Dave Dorman’s Wasted Lands Omnibus

Dave Dorman’s Wasted Lands is definitely a treat for fans of this artist. But those new to his work (such as myself) may be a bit mystified by this odd collection, a group of disparate items (novella, color comic, BW comic, several different illustrators) whose only relationship to each other is a very interesting diesel punk old west world. I loved the idea of the setting but the characters, story, and especially the art was very problematic; it felt very dated to the late 1980s despite the old West/dieselpunk trappings.

index

Story: In an alternate universe American old West where diesel/piston driven engines developed earlier and faster, cowboys drive Harleys and trains rule the country. In this dystopian world, rail barons are the real tyrants and few can stand up to them. Enter a wide range of fantastical (even magical/historical) characters all battling for control or just survival in the Badlands.

This omnibus has 6 parts: The Rail color comic, Edge (a BW comic from the 1990s), Skinners (BW horror/soft porn line drawings that was published in Penthouse), Death Before Breakfast (a pulp novella with a few illustrations), The Vessel (a text only web serial originally but with a couple of images here), and then short story Monkey Business, a quick color comic using the same universe but featuring a zombie.

What I found interesting is how little of the book is actually Dave Dorman art or storytelling. There are the original 46 pages of Rail. But after that, it is all guest storytellers and artists all using the Wasted Lands universe – perhaps with a few Dorman art pieces in between. As well, those looking for a graphic novel may be surprised that a good chunk of the book is a novel with only occasional images.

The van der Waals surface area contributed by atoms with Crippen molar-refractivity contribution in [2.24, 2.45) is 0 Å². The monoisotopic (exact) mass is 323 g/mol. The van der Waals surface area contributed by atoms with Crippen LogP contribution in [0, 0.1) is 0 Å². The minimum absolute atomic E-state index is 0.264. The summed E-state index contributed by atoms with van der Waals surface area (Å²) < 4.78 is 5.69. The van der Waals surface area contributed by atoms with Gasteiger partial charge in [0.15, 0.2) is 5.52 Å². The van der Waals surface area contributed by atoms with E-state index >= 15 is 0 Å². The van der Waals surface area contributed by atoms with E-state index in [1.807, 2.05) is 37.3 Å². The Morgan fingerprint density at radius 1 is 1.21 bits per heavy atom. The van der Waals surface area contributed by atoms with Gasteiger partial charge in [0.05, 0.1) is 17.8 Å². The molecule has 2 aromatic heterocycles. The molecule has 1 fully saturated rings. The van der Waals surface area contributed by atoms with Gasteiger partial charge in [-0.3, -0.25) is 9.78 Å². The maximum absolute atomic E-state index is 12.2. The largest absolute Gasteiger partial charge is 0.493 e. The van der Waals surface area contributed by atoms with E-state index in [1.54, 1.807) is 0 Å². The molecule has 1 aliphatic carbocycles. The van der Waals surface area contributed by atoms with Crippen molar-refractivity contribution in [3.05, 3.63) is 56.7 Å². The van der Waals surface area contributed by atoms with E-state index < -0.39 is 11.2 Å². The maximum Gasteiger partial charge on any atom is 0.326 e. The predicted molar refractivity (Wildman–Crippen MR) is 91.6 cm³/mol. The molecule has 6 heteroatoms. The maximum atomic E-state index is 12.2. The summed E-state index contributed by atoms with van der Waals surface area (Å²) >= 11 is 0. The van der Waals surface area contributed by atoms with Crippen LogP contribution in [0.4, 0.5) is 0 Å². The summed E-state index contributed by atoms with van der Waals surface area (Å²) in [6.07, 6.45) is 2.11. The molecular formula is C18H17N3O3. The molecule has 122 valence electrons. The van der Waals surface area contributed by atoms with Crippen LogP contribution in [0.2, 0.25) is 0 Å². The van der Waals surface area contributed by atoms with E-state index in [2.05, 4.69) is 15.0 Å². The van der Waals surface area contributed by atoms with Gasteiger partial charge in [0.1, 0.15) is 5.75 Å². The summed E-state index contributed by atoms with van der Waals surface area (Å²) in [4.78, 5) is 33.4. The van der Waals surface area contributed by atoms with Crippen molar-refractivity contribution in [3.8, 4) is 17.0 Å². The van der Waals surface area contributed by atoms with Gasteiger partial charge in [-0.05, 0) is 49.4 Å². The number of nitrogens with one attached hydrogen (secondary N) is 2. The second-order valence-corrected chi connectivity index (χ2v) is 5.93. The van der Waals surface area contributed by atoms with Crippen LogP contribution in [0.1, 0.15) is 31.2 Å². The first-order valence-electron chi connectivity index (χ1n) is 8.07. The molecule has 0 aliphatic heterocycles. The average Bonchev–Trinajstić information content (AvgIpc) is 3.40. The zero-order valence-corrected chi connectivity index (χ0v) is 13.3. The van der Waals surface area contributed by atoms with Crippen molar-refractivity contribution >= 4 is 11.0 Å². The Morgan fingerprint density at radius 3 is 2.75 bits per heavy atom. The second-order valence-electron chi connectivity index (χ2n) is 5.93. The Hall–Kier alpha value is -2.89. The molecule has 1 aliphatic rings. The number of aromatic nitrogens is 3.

As for the Waste Lands universe, I loved the premise and a lot of the execution. But had problems with the art/characters. It was all so very…1980s; as if someone had taken 1980s characters and put some 1930s clothes on them but forgot to restyle hair and accessories to either old west cowboy or depression era diesel engineer.  I fully understand that an anachronistic alternate universe can be loosely defined; however, the 1980s references made sense only from the influence of the period in which this was written (1989 or so) rather than aspects of the story itself. The guys were studly in the 1930s or Cowboy gear but the women scantily dressed in ball gags, bondage, and spandex made no sense to me at all. I had a crazy urge to go put on some Duran Duran while reading this. Honestly, it was such a let down from what I had hoped would be a crazy cool diesel punk universe.

I came into this from an angle of loving the whole Dieselpunk idea and especially in a graphic novel format. I wasn’t familiar with Dave Dorman’s work (ironically, I left Magic: The Gathering in 2001 so I never saw his art on cards, either).  So from my perspective, especially considering all the bondage girls and Penthouse-influences, this did disappoint. Dorman fans will likely rate this higher and guys should enjoy all the copious amounts of violence and T&A. As for me, I was underwhelmed.

Reviewed from an ARC.

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This entry was posted in ARC, Book Reviews, dystopian, graphic novel, Historical, urban fantasy. Bookmark the permalink.

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